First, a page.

2. Alternative Site Analysis Exemption: This exemption covers one portion of the Tier II Antidegradation Review Process. To be eligible for this exemption, a project must have a site-specific limitation (e.g. expanding an existing school campus), be in a federal, state, or local economic incentive zone (e.g. State Priority Funding Area), deal with matters of military or national security, have little to no resource impacts (repairs, replacements, ecosystem restoration, etc.), or be grandfathered under the 2010 Maryland Stormwater Management Manual. Projects that are eligible for this exemption are still required to complete an impact analysis and justification for stream buffer disturbance, forest cover loss, and untreated impervious surface cover; detailed Avoidance and Minimization Measures; and a completed mitigation package.
  3. Full Tier II Antidegradation Review: A full Tier II review is a lengthy process that includes site planning and engineering, environmental, and fiscal project information. The full review requires a detailed Alternative Site Analysis; impact exhibits and justification for stream buffer disturbance, forest cover loss, and untreated impervious surface cover; detailed Avoidance and Minimization Measures; and a completed mitigation package.

Additional review and approval considerations include:

  1. Project impact on social justice in the watershed: In Watersheds with No Assimilative Capacity (click here for map), applicants must also complete a Social and Economic Justice Analysis if impacts cannot be entirely avoided or mitigated for. Per Step 4 on MDE’s Tier II Review webpage, applicants must demonstrate that the “economic hardship and/or public benefit overrides the value of the ecological services or water quality benefit that the Tier II Water Segment provides.” This analysis includes the project budget, economic benefits of the project (including potential job creation and tax revenue), social benefits of the project, and any contributions to the environment. This is balanced against an accounting of the economic and social benefits provided by high-quality waters and the costs associated with mitigation.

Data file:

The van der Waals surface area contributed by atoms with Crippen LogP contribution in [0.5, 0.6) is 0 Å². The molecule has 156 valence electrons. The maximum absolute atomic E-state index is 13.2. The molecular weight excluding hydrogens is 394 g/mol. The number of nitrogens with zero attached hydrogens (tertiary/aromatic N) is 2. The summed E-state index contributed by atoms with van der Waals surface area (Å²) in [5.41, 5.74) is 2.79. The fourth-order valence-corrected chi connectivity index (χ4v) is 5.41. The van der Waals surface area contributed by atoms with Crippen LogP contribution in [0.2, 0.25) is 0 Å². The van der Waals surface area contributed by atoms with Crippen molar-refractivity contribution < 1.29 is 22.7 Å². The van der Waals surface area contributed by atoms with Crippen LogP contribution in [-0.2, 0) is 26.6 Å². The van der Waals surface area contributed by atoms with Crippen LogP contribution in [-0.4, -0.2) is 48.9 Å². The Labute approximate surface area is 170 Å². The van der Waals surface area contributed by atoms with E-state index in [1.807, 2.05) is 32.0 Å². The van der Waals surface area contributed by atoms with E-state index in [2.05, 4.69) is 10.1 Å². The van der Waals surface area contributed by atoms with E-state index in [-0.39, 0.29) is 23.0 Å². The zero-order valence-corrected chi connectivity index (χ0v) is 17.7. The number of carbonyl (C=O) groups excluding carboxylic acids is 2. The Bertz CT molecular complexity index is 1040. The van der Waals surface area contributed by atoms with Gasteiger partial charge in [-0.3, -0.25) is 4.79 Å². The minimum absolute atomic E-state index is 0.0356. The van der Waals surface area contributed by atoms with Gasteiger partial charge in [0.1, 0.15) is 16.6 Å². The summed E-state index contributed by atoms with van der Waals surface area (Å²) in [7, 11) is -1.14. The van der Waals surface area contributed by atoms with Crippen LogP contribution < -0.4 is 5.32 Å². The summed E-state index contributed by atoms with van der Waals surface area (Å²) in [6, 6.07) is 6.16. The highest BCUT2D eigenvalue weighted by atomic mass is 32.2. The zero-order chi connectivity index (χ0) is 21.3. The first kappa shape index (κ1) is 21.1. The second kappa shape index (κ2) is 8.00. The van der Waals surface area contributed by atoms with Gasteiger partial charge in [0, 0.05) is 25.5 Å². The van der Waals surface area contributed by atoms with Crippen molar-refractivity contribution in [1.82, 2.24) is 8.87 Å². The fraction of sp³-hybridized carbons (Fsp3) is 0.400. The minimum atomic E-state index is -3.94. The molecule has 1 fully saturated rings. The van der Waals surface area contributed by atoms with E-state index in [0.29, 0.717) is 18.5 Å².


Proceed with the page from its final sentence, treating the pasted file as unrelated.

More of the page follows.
1. Water quality benefit of proffered impact mitigation: The mitigation proffered is an important piece of the approval process. Mitigation options include on-site forest buffer expansion, on-site reforestation, and off-site reforestation. Any off-site reforestation must be located within the same Tier II Watershed. A protection mechanism, usually in the form of a Forest Conservation Easement, is required for all mitigation involving tree planting; easements must be recorded prior to Tier II Approval. MDE may also consider other forms of mitigation as “out-of-kind” if the activity provides a water quality benefit, such as stream restoration, wetland creation, or removal of untreated impervious surfaces.


1 NPDES: National Pollutant Discharge Elimination System
2 WSSI understanding based on communication with MDE staff.


  • Haley Kelly, PWS, CSE, ISA Certified Arborist MA-6567A

    Senior Environmental Scientist

    Millersville, Maryland

  • Mike Klebasko, PWS, QFP

    Manager - Maryland Environmental Science

    Millersville, Maryland

  • Joshua Howard, CESSWI, CPESC

    Environmental Compliance Specialist

    Millersville, Maryland